Yesterday, at Mike Splane’s latest chess party, WFM Uyanga Byambaa showed us one of her games from the Norcal Chess Invitational, played in March 2012. There’s one position that I felt was super-instructive, although the conclusions I drew from it are a little bit debatable (and I would love to see some debate here).
Uyanga (rated 2110) was playing in the first round against Tigran Ishkhanov (2396), who outrated her by nearly 300 points. She is just learning the King’s Indian Defense and she mishandled it slightly, leading to the following position on White’s 20th move.
FEN: r2qrbk1/p1p2p1p/Qp4p1/3Ppn2/4N3/4P1P1/PP3PBP/2R2RK1 w – - 0 20
What do you do as White here? More importantly, how do you decide what to do?
I have to admit that when I was watching the game I got a little bit impulsive here. [I would say "too impulsive" except that one of my readers, Cortiano, recently informed me that there is no such thing as "too impulsive"!] Anyway, I immediately blurted out, “d6! What about d6?” We started analyzing the move — more on that below — but then after a minute or so Mike interrupted the discussion.
“We’re doing it again,” he said. “We’re analyzing a variation before we have made a list of all the candidate moves. I think we need to decide on the candidate moves first.”
Some of us (I confess) were a little bit reluctant to step back from the exciting analysis, but eventually Mike carried the day. But I have to say that the listing of candidate moves did not prove all that successful. About four or five moves were suggested: 20. d6, 20. Qc4, 20. h4, 20. Qb7 (the move Ishkhanov actually played), and maybe some others I don’t remember. But within 30 seconds we were back to analyzing 20. d6 again.
In fact I think this position calls into question Kotov’s candidate-move approach. Because I think it may not be right at this point to develop a full list of candidate moves. I would argue that the only list White needs at this point is (1) 20. d6; (2) 20. Qb7; and (3) everything else, with option (3) to be considered only if (1) and (2) look unsatisfactory.
Why do I say this? It has to do with timing. The strategic point of Black’s last move is that she wants to play 20. … Bd6, which would stabilize her queenside and give her a playable game. Therefore, if White is going to strike along the long diagonal, it is now or never. He will never get another chance to play d5-d6. Therefore it is imperative to look at the consequences of (1).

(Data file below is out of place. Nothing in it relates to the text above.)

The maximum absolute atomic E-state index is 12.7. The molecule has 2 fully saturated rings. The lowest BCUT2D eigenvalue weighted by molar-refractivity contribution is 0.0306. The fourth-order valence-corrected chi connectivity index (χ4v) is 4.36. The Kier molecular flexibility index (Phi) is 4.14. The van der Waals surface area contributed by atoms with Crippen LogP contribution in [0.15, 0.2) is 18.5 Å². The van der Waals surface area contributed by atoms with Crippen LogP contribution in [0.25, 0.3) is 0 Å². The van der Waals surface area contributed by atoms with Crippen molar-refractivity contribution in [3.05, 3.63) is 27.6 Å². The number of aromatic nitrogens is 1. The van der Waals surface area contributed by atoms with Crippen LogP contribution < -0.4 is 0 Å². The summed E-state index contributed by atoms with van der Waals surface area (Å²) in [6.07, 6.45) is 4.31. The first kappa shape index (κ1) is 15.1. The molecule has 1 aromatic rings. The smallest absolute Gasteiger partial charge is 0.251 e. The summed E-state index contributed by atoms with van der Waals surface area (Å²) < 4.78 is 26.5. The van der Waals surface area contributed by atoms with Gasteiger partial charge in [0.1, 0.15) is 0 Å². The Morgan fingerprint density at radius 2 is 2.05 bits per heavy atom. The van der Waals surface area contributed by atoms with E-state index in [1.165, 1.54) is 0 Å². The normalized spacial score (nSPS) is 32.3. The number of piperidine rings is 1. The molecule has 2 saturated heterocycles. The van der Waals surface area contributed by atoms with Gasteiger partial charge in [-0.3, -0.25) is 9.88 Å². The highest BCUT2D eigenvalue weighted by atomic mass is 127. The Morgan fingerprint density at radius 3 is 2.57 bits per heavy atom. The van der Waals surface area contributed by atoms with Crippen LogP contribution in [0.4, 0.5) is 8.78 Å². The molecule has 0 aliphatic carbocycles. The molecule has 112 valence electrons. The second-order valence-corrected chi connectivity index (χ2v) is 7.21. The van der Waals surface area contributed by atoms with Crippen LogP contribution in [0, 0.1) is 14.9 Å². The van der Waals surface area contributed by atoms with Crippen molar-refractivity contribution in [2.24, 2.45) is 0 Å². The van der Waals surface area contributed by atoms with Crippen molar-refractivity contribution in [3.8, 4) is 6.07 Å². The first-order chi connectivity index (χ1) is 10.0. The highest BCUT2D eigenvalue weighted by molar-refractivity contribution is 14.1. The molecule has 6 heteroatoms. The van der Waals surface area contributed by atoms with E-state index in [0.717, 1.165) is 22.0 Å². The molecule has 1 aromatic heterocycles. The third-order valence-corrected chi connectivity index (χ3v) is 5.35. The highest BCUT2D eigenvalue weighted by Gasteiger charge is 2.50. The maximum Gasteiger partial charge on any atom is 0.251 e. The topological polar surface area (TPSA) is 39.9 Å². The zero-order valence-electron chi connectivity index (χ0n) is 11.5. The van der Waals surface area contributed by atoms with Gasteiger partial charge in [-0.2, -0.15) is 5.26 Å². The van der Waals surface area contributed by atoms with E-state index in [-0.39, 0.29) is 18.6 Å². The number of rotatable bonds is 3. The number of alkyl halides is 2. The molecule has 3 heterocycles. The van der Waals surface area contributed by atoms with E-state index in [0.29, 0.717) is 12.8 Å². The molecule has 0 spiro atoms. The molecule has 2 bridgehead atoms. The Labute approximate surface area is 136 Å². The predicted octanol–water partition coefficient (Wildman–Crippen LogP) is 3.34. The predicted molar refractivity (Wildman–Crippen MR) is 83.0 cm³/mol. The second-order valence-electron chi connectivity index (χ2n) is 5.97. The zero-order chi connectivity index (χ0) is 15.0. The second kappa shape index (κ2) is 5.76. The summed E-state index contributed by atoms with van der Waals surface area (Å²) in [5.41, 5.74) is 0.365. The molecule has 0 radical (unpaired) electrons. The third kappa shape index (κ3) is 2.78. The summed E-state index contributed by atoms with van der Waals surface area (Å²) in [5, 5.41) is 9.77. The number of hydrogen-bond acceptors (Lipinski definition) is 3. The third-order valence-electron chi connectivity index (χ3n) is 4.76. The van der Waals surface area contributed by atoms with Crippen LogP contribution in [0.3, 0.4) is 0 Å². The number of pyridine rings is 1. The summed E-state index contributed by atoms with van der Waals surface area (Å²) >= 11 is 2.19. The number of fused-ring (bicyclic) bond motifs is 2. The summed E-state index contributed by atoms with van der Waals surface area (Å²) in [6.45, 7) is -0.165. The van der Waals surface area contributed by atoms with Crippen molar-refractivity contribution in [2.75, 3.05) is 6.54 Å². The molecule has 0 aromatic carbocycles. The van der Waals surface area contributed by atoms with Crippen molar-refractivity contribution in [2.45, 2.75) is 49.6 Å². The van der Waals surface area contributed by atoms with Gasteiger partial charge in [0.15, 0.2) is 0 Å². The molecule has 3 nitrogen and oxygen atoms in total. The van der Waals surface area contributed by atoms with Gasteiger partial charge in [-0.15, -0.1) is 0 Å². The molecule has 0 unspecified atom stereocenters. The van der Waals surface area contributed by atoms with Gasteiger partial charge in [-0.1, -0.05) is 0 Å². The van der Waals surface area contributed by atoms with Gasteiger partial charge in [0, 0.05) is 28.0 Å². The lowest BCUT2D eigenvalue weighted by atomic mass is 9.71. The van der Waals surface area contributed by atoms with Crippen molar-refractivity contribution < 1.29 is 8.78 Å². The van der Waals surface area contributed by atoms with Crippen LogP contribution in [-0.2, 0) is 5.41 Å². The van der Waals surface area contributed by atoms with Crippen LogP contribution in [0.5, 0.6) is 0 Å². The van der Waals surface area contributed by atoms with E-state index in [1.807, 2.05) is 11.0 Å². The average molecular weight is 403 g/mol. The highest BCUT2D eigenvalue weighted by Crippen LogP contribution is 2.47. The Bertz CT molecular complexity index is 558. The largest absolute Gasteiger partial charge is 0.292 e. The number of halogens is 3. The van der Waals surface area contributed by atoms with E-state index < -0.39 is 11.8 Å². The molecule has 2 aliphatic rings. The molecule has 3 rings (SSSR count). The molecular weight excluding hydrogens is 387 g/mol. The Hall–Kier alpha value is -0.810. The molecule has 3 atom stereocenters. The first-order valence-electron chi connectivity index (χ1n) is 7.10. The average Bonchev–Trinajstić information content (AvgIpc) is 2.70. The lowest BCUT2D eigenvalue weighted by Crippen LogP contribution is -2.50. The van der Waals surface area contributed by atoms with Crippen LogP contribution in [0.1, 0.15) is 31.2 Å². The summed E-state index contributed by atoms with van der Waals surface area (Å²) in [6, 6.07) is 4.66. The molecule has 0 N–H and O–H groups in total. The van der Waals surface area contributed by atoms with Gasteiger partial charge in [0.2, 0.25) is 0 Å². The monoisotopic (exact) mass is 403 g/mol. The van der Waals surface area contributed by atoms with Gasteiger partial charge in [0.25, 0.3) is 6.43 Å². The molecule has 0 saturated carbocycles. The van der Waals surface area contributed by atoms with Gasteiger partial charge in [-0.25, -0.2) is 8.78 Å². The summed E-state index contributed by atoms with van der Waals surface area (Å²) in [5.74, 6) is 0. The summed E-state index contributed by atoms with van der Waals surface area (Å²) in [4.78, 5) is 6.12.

It’s also essential to look at (2) because it simply wins a pawn, without very much risk. You have to take seriously a move that wins a pawn.
Other moves, to me, are sort of missing the point of the position. Mike’s move 20. h4, doesn’t make a lot of sense to me, and he even came to acknowledge that. When White has the advantage in the center and on the queenside, why is he wasting time on the kingside?
So suppose we decide over the board that we are going to privilege 20. d6 and 20. Qb7, and look at other possibilities only if there is a good reason to. Now how do we make up our mind between those two choices? To me it’s a question of style, perhaps a question of psychology, and of course concrete analysis.
Style: Are you a hard-headed materialist, or do you prefer creative chess? I don’t think that either one of these is wrong — but if you know which one you are and you stick to it, it will help you make decisions like these.
Psychology: Remember that White outrates Black by 300 points. Should this enter into the decision? In this circumstance one might argue that White should play the most risk-free continuation; just win the pawn now and expect that Black will make further mistakes later.
Concrete Analysis: To me, this is what starts tipping the scales toward 20. d6. First you have to see that if Black ignores the pawn and plays 20. … c5 (which was suggested at the party), White has the absolutely crushing move 21. d7! The pawn cannot be taken because of a fork on f6, and if 21. … Re6 then 22. Ng5 wins the exchange. Plus, the pawn on d7 is very much alive and dangerous. This is an example of what I once called a “berserker pawn” in one of my ChessLectures.
Second, if Black takes with either the knight or bishop White clearly stands much better. This is what Uyanga probably would have played: 20. … Nxd6 21. Nxd6 Bxd6 22. Bxa8 Qxa8. White has won the exchange for a pawn. Maybe Ishkhanov looked at this and said, “I would rather win a pawn than a half a pawn.” But consider this: Black’s position is lifeless. She has no counterplay. The bishop is hemmed in by its own pawns. To me, this looks like a position where White can torture Black forever and eventually win.
Third and last, if Black takes with the pawn then White gets a dominating position: 20. … cd 21. Nc3! Rc8 and here White can either take his pawn back right away with 22. Qxa7 or play the more positional 22. Nd5 (see diagram).